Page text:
Who would have thought that in 2011 one of the most compelling, challenging, and visually dazzling movies of the year would come not from a major Hollywood studio that can afford to hire the best writers, directors, and cinematographers around, but from a team of reckless young filmmakers who built their own camera and literally put their lives on the line to make an independent movie that seemed destined for disaster?
At the onset, Evan Glodell’s visionary feature debut, Bellflower, may appear to be little more than the latest in a long line of talky independent dramas centered on the lives of free-spirited, pop-culture-obsessed slackers looking for love. Then the shotgun and propane tank come out…
Best friends since childhood, Road Warrior-obsessed pals Woodrow (Glodell) and Aiden (Tyler Dawson) form a two-man gang dubbed "Mother Medusa" and devote all of their spare time to building flamethrowers in anticipation of the impending apocalypse. Their ultimate goal: to build a post-holocaust supercar that will inspire awe in the masses and immediately establish them as the leaders of the primitive new society. But when Woodrow falls in love with Milly (Jessie Wiseman) following a chance meeting, the inseparable buddies begin to grow apart, and Aiden develops a crush on Milly’s best friend, Courtney (Rebekah Brandes). Later, Woodrow and Milly’s whirlwind romance comes to a sudden end, leading to a tragic accident that leaves Woodrow badly injured. Meanwhile, as Woodrow recovers, Aiden begins work on the Mother Medusa-mobile. Unfortunately, all is not well with Woodrow, and with his heart broken and his brain potentially damaged, the situation soon erupts into a spectacular explosion of shocking violence.
Bellflower feels like a film born of mistakes, frustrations, and limitations, and perhaps it’s precisely that manic energy that makes it so impulsively watchable. It’s a small miracle when any independent film actually gets finished and released, but watching Bellflower, it’s obvious that this determined group of young filmmakers was willing to go to extraordinary lengths to see their project through to the end. Everything about the movie comes across as completely unique and custom-made, and for good reason, too: not only was Bellflower shot on a camera hand-crafted exclusively to give the film its unique look, but the flamethrower and the Medusa car were both fully functional -- giving the production an element of real danger that we can actually feel as the story slowly begins slipping out of control. Bellflower’s distinctive, seductively expressionistic cinematography genuinely sets the film apart from the deluge of no-budget features shot on industry-standard cameras, reinforcing the filmmakers’ intense DIY aesthetic and completely demanding our undivided attention.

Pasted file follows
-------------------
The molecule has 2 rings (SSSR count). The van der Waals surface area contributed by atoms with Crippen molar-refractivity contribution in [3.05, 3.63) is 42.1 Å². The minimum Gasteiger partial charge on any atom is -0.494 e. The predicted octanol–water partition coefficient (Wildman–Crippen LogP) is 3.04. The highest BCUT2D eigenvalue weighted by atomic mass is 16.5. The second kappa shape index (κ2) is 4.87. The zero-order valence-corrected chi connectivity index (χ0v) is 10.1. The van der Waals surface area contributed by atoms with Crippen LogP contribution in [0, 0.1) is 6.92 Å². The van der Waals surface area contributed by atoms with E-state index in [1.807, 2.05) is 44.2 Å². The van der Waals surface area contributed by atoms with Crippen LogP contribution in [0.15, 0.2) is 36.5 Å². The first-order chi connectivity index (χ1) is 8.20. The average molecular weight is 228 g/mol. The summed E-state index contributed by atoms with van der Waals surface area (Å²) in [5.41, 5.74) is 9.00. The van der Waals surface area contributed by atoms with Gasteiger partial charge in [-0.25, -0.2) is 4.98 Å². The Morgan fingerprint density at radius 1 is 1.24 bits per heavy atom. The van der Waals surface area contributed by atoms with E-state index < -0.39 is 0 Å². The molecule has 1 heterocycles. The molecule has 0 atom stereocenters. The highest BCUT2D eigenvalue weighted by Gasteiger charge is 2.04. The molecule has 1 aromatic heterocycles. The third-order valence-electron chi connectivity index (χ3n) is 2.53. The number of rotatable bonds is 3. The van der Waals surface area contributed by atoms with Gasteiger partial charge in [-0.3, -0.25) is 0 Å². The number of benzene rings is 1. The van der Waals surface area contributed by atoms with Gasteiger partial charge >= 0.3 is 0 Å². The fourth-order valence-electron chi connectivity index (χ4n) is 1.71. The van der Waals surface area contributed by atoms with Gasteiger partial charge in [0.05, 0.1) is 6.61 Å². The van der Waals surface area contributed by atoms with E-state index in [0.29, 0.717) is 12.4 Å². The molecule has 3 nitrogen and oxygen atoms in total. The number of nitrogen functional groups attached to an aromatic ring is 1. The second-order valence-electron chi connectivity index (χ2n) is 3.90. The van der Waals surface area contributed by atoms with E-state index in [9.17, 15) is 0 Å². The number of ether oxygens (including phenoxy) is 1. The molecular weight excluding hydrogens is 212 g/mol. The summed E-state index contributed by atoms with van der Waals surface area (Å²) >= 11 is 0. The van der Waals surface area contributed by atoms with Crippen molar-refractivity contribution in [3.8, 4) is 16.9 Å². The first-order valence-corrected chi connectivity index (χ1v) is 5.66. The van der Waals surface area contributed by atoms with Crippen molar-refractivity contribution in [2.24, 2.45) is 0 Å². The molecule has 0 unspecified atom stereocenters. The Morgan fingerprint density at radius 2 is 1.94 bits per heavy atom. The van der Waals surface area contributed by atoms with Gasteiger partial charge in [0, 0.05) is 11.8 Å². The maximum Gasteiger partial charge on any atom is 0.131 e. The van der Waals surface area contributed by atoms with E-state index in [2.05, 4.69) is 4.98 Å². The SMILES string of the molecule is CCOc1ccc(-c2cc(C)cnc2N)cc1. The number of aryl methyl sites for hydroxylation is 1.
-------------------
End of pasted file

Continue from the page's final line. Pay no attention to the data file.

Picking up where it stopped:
Even the best story can be hampered by poor writing, amateurish acting, or clumsy direction -- problems that affect countless independent features. Fortunately, Bellflower’s talented young cast handles the snappy conversational dialogue in a way that’s entirely convincing. The friendship between Glodell’s and Dawson’s lead characters feels unwaveringly sincere and natural; Wiseman gradually brings Milly’s impulsiveness and damaged personality to the surface in a manner that lets us see why Woodrow would have fallen for her; and Brandes is entirely sympathetic as the vulnerable best friend who becomes swept up in a situation beyond her control. Meanwhile, writer/director Glodell’s screenplay is structured in a way that lures us in with the conventions of a typical, yet skillfully written, indie romantic drama before blindsiding us with some decidedly unconventional storytelling techniques in the final act. There may be moments early on when the overwrought hipster melodrama elicits fits of involuntary laughter -- then we get hit with a nonlinear sucker punch that leaves us scrambling to regain our bearings for the next two scenes as we desperately try to figure out where the story is headed next.
For someone out there, the apocalypse will happen not weeks or years from now, but today. Bellflower is an apocalyptic drama told on an intimate scale, and one that is likely to leave viewers with plenty to ponder once the mushroom clouds in their minds have finally dissipated.